Given the popularity of smartphones and other mobiles devices, particularly in conjunction with the Internet of Things (IoT), the volume of information available in today's connected world is nearly limitless. This has created a huge opportunity for providers that offer a means of not only storing big data, but supplying the tools necessary for in-depth analysis, and ultimately actionable results.
According to IDC, big data and the associated analytics market will generate nearly $151 billion in revenue in 2017 and soar to over $210 billion in just three years. The upside in big data means some of the tech industry's biggest hitters are going all in and several of them, including IBM (NYSE:IBM), Microsoft (NASDAQ:MSFT), and Cisco (NASDAQ:CSCO), also pay shareholders a handsome dividend.
Leading the charge
Like many in the big data market, IBM's fast-growing cloud sales are the basis from which much of its analytics and cognitive computing solutions are implemented. Fueled by its Watson super-computer, IBM's cognitive solutions sales of $4.1 billion last quarter equaled 23% of its $18.2 billion in total revenue.
And cognitive computing delivered via the cloud should keep growing. As CFO Martin Schroeter put it last quarter, IBM "continued to make investments in the first quarter to expand our cognitive and cloud platform," and investors can expect more of the same in the months and years ahead.
Investors will eventually come to realize what matters is how well IBM delivers on its strategic imperatives, which include big data, analytics, cloud-related sales, and security. Combined, the key drivers of IBM's growth accounted for $7.8 billion in the first quarter, equal to 43% of total revenue. Toss in a nearly 4% dividend yield on top of its big data results and IBM warrants serious consideration.
New leader, new direction
When Satya Nadella took the CEO reins from Steve Ballmer in early 2014, Microsoft had already committed over $6 billion in today's dollars for Nokia's phone business, a move Nadella was not enamored with. It wasn't long before Microsoft bit the bullet and wrote off some $8 billion and exited the phone manufacturing business.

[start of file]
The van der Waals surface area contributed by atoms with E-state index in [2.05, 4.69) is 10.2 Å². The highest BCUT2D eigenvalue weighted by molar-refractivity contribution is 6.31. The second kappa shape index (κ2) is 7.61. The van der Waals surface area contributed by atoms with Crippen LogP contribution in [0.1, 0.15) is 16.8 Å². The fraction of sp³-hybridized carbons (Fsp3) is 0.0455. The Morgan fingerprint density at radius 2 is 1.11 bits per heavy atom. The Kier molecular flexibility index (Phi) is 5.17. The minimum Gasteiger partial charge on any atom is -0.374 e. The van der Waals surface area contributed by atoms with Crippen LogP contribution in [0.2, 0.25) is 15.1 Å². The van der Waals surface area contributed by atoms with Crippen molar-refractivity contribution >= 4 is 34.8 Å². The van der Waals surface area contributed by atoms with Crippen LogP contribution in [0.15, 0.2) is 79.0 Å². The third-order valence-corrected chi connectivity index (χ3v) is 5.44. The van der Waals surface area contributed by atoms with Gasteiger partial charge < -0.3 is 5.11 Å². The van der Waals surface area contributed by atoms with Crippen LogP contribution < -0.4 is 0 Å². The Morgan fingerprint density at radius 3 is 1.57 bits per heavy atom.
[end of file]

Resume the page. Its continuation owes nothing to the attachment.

Microsoft promptly instituted its "cloud-first" mantra, which, similar to IBM, includes a comprehensive suite of big data analytics solutions. In a partnership with big data platform provider Hortonworks, Microsoft's HDInsights analyzes reams of data. Microsoft's SQL Server now comes with a simple connector for relatively easy big data processing.
Last quarter, the intelligent cloud unit's server and cloud services revenue, home to Microsoft's big data-related offerings, climbed 15% and was the driving force behind the division's 11% increase in revenue to $6.8 billion. Continued development of Microsoft's artificial intelligence capabilities should help it keep the positive big data momentum going, and its 2.25% dividend yield is icing on the cake.
Behind the scenes
While IBM and Microsoft are blazing a big data analytics path, Cisco has focused on what it does best: offer the nuts and bolts needed to help customers make what can be a messy transition a breeze. Partnering with a number of tech leaders, including IBM, Cisco's "out-of-the-box performance" solution for big data and analytics is just one of its product offerings.
Last quarter's deals for Advanced Analytics and artificial intelligence firm MindMeld should also give Cisco's big data efforts a boost, which is already receiving kudos from industry pundits. From an investor's perspective, Cisco's big data and IoT efforts haven't resulted in significant expenses as is the case with folks like IBM. Cisco's operating expense last quarter declined 8%, driving a 9% improvement in per-share earnings to $0.50.
As for its dividend, Cisco's 3.65% yield is right up there with IBM's and at just 16 times trailing earnings -- the industry average is 28 -- it's also a sound value for income investors in search of growth. When it's all added up, Cisco is one of the best under-the-radar big data stocks around.
Teresa Kersten is an employee of LinkedIn and is a member of The Motley Fool's board of directors. LinkedIn is owned by Microsoft. Tim Brugger has no position in any stocks mentioned. The Motley Fool recommends Cisco Systems. The Motley Fool has a disclosure policy.